I continue to get questions relating to hearings, due process, notice, opportunity to confront witnesses, continuous fining, etc. and I will share some of these with you, and then will give my comments. Since this is such a pressing matter, I will post this information on both of my blogs, California HOA & Condo Law Blog and Condolawguru.blog. Here is a conglomeration of 3 emails I received:
“First of all, I enjoy reading your blogs on line and look forward to reading more in the future. I have read your article dated June 15, 2009 relating to the rights of homeowners to confront witnesses in disciplinary hearings. I am an owner in a condo development that has restrictions on [vehicles being parked in the driveway/garbage cans being left out too long/stored items in the garage]. There are some exceptions to the rules made; apparently some people are given more leeway than others. Sometimes the rule is enforced, and sometimes it is not. To complicate things, I have a renter and the renter denies violating any of the rules related to the [thing complained of].
The Notice of Hearing has summoned me to appear before the Board ON ____________ and to “state my position at the Hearing”. Since the notice I received does not provide any details of the alleged violation other than a cursory reference to the Rule allegedly violated, I don’t know how I can “state a case” or get a fair hearing. I do not even know what dates to ask my tenant about or tell him that he was cited. Here are my concerns:
The Notice does not state the date and time when the alleged violations occurred. The Notice does not provide details as to the make, model, color, or license number of vehicles involved in the alleged violations. The Notice does not state that the Board investigated the alleged violations and confirmed the validity of the allegations. Should the Board not provide me with some sort of “evidence” to prove beyond a reasonable doubt that the alleged violations did in fact occur? Isn’t the burden of proof upon the management company and the Board to provide evidence that violations did actually occur and were performed by people for whom I am responsible?
How can I or anyone receiving a Notice of this nature be expected to have a meaningful discussion with my tenant, or to answer the alleged charges of violation without having any information? I would appreciate receiving your comments.”
Here are my comments.
I believe that notices relating to violations should refer to specific violations, giving the date, the time and the violation, and in the matter of parking violations, vehicles should be identified.
Why? Because it is only reasonable to identify the problem so that the owner knows what to respond to at the hearing. I had personal experience with a situation 3 times in a condo where I had a tenant and violations were reported. All 3 times the HOA had received information on the WRONG UNIT. The violator was in the unit next door.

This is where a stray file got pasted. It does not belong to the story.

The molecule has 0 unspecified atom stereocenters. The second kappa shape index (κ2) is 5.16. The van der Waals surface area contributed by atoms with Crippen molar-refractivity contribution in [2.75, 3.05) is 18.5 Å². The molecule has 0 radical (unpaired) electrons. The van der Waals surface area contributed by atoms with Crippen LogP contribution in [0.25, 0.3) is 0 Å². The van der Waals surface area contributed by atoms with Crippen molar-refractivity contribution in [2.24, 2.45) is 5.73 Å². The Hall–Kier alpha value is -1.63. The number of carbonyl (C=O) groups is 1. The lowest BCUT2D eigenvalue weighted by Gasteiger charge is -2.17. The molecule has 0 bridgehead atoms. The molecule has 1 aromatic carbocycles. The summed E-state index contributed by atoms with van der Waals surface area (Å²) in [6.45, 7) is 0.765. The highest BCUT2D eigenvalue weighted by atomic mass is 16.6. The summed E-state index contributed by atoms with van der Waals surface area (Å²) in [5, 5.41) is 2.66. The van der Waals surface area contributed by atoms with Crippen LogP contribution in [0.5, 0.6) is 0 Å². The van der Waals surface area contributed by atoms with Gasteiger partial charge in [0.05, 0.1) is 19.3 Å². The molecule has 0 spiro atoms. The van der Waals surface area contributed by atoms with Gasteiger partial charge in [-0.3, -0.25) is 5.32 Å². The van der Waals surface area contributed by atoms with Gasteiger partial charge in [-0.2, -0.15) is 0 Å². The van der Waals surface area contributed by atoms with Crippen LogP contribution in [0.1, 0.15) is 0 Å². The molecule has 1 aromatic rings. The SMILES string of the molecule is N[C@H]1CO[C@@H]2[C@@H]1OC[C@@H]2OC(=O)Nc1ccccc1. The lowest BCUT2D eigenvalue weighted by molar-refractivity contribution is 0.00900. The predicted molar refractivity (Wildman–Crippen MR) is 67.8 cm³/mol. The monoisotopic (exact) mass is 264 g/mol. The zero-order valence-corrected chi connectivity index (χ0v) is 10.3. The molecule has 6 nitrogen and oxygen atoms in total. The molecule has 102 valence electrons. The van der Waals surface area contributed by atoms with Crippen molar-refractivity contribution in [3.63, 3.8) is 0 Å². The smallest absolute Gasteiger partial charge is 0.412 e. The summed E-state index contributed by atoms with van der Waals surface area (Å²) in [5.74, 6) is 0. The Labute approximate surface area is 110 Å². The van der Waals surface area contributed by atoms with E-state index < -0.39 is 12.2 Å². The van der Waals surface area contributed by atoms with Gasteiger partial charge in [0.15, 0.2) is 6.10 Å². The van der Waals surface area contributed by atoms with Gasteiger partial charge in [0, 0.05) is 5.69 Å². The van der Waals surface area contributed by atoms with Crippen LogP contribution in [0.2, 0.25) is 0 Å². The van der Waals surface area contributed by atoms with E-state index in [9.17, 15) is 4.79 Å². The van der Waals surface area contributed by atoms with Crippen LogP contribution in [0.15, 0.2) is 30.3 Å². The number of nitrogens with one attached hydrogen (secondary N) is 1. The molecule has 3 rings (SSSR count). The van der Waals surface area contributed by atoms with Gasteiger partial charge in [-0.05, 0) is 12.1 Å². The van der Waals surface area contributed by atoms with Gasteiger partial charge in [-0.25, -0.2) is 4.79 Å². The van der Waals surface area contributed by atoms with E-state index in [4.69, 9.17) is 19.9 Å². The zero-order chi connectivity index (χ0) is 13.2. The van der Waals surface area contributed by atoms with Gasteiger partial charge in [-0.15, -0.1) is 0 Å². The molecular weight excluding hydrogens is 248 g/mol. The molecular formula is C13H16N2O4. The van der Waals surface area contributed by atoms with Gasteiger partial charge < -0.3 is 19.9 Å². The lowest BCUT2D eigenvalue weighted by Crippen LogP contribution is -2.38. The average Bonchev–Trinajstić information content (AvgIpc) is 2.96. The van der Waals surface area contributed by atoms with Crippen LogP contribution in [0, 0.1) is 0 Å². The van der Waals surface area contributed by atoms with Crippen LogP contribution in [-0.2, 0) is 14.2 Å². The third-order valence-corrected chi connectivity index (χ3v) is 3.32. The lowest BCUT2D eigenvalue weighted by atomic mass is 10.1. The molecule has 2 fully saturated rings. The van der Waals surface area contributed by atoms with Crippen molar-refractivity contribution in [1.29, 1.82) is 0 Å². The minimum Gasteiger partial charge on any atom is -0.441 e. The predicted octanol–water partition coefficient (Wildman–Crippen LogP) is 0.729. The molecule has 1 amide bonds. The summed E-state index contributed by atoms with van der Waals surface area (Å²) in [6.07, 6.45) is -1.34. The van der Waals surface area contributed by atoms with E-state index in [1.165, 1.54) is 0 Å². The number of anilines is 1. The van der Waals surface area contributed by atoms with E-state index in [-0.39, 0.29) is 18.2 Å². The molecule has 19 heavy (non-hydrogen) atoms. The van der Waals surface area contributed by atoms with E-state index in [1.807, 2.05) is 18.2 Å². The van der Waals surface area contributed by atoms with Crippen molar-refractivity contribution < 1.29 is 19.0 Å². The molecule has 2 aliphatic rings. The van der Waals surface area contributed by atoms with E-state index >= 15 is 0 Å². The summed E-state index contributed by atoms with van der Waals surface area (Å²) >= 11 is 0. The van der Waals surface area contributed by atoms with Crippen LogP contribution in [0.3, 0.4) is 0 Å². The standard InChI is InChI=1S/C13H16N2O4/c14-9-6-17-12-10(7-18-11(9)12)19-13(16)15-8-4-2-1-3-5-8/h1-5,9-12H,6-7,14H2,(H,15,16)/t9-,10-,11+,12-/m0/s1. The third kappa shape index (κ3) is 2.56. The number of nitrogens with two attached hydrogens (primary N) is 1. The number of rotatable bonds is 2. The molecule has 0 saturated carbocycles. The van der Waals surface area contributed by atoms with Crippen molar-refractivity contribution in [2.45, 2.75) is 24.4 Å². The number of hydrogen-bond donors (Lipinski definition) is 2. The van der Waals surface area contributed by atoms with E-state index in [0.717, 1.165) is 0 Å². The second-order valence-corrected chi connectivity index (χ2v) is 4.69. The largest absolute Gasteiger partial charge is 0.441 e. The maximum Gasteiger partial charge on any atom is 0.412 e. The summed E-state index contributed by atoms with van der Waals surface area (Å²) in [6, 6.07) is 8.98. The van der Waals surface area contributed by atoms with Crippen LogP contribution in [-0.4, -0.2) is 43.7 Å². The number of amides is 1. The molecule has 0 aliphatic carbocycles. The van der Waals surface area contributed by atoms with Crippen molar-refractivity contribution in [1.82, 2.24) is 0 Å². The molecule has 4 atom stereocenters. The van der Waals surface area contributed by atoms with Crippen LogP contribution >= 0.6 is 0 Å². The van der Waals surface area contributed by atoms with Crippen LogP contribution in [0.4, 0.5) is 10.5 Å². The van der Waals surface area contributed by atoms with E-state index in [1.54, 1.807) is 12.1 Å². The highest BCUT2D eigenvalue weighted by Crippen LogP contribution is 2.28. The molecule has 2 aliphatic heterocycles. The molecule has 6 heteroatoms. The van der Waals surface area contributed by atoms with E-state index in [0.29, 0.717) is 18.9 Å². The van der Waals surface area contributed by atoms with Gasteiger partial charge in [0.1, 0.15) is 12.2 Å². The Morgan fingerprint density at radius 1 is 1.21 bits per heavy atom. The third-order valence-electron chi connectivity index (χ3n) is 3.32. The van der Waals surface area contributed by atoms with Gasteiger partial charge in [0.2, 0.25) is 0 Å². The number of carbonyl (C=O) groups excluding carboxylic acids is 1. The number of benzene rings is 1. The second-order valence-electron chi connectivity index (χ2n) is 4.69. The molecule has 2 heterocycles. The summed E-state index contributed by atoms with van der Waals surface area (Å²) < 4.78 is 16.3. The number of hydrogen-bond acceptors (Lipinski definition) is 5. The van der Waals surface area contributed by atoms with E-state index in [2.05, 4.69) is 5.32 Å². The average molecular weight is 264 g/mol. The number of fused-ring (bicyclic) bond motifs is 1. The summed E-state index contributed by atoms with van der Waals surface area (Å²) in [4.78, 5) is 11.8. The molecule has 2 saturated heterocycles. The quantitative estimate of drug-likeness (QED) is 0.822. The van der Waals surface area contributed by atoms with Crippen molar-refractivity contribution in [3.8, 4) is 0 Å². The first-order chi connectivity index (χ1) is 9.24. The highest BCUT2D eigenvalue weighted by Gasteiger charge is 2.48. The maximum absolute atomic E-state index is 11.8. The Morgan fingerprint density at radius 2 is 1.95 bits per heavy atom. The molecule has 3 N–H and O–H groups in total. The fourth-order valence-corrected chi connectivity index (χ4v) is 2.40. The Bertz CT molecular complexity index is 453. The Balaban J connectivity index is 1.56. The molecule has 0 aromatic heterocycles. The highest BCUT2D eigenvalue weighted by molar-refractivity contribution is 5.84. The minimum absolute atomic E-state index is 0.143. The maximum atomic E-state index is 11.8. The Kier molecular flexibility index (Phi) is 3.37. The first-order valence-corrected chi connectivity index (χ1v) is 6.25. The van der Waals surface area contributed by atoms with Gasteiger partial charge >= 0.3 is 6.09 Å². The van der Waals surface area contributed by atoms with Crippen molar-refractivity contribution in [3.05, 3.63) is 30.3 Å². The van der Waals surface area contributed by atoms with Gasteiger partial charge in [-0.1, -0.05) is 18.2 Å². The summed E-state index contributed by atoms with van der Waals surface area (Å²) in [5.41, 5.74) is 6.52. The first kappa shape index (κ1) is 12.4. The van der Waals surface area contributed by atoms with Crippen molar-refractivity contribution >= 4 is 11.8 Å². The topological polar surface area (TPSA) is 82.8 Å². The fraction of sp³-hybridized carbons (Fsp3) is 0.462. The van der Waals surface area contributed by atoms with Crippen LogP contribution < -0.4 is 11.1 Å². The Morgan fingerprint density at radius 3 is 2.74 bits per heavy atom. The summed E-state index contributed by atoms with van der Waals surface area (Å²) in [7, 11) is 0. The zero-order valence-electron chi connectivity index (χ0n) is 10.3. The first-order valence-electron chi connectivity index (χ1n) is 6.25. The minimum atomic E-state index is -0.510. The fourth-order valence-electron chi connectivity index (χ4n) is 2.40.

I believe that owners have the right to know how the information was reported – a written complaint, a log presented by the manager or person in charge of inspections, etc. It is my belief that no complaint should be addressed unless it is presented in writing to the board, or personally verified by management or a board appointed representative.
Why? Because in my vast experience in handling violations, I OFTEN FIND that people complain because they don’t like the neighbors, that they tend to exaggerate when that is the case, that they often change their stories when they are asked exactly what occurred and when, and that boards are often too lax in the way they document problems, and it often comes back to bite them.
I don’t believe that boards must send out continuous or re-occurring hearing notices for continuing or re-occuring violations IF THE BOARD HAS SET UP THE PROCESS SO THAT THE OWNER CLEARLY KNOWS WHAT TO EXPECT IF THE SAME VIOLATIONS CONTINUE TO OCCUR but I do believe that Boards must have a process whereby the owner is notified each time after the first time (the first time does require a hearing) that a fine is imposed, and why (meaning notice of the date, time, description of the violation, etc.). This is the only way that an owner has a reasonable chance of addressing the action that was taken in a meaningful way (if there is a meaningful excuse or extenuating circumstances that might apply).
I do not believe that owners should have the opportunity to CONFRONT witnesses. I am not against having everyone in the same room to talk about what is happening and in many cases, it helps to do so and many boards and owners are fine with this. However, many boards lack the skills to handle a situation where the confrontation becomes uncomfortable. And besides, a picture is worth a 1000 words so boards, why not require a dated picture of the violation whenever possible. With digital cameras, it’s quite easy to eliminate the need for an argument.
That’s my story, and I’m stickin’ to it, yes, I know someone is going to tell me next that “Davis Stirling” says that boards cannot impose recurring fines without a hearing for each violation and that “Davis Stirling” says owners should be able to confront witnesses. I think they are talking about “Davis Stirling” the website (which is a bunch of lawyers, just like me, with a different take on the law) because THE DAVIS STIRLING ACT – THE LAW – does not get that specific.